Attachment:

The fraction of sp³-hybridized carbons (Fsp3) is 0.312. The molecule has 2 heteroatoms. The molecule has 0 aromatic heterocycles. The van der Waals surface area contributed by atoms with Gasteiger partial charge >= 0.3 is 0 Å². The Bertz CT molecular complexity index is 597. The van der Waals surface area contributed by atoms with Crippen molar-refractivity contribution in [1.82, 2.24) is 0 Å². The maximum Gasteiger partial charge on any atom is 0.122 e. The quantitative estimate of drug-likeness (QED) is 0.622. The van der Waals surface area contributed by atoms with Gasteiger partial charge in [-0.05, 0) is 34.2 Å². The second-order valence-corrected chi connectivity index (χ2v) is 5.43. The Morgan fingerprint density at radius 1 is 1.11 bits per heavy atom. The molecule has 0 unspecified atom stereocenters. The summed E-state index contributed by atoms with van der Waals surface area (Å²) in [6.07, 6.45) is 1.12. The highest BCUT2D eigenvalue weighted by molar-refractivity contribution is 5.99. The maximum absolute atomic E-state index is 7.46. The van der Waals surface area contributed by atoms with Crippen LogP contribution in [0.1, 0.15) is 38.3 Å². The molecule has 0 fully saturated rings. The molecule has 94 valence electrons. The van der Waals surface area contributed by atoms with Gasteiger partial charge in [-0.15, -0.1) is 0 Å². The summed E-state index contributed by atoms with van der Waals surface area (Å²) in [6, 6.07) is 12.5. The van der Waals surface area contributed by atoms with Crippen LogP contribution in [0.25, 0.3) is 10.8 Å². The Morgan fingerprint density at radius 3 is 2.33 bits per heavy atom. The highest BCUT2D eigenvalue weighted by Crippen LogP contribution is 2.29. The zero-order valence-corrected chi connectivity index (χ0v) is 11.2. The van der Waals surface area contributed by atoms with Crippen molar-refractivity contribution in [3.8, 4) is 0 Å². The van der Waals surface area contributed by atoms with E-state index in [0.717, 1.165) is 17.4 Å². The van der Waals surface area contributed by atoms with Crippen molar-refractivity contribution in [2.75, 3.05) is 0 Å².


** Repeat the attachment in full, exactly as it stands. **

The fraction of sp³-hybridized carbons (Fsp3) is 0.312. The molecule has 2 heteroatoms. The molecule has 0 aromatic heterocycles. The van der Waals surface area contributed by atoms with Gasteiger partial charge >= 0.3 is 0 Å². The Bertz CT molecular complexity index is 597. The van der Waals surface area contributed by atoms with Crippen molar-refractivity contribution in [1.82, 2.24) is 0 Å². The maximum Gasteiger partial charge on any atom is 0.122 e. The quantitative estimate of drug-likeness (QED) is 0.622. The van der Waals surface area contributed by atoms with Gasteiger partial charge in [-0.05, 0) is 34.2 Å². The second-order valence-corrected chi connectivity index (χ2v) is 5.43. The Morgan fingerprint density at radius 1 is 1.11 bits per heavy atom. The molecule has 0 unspecified atom stereocenters. The summed E-state index contributed by atoms with van der Waals surface area (Å²) in [6.07, 6.45) is 1.12. The highest BCUT2D eigenvalue weighted by molar-refractivity contribution is 5.99. The maximum absolute atomic E-state index is 7.46. The van der Waals surface area contributed by atoms with Crippen LogP contribution in [0.1, 0.15) is 38.3 Å². The molecule has 0 fully saturated rings. The molecule has 94 valence electrons. The van der Waals surface area contributed by atoms with Gasteiger partial charge in [-0.15, -0.1) is 0 Å². The summed E-state index contributed by atoms with van der Waals surface area (Å²) in [6, 6.07) is 12.5. The van der Waals surface area contributed by atoms with Crippen LogP contribution in [0.25, 0.3) is 10.8 Å². The Morgan fingerprint density at radius 3 is 2.33 bits per heavy atom. The highest BCUT2D eigenvalue weighted by Crippen LogP contribution is 2.29. The zero-order valence-corrected chi connectivity index (χ0v) is 11.2. The van der Waals surface area contributed by atoms with Crippen molar-refractivity contribution in [3.8, 4) is 0 Å². The van der Waals surface area contributed by atoms with E-state index in [0.717, 1.165) is 17.4 Å². The van der Waals surface area contributed by atoms with Crippen molar-refractivity contribution in [2.75, 3.05) is 0 Å².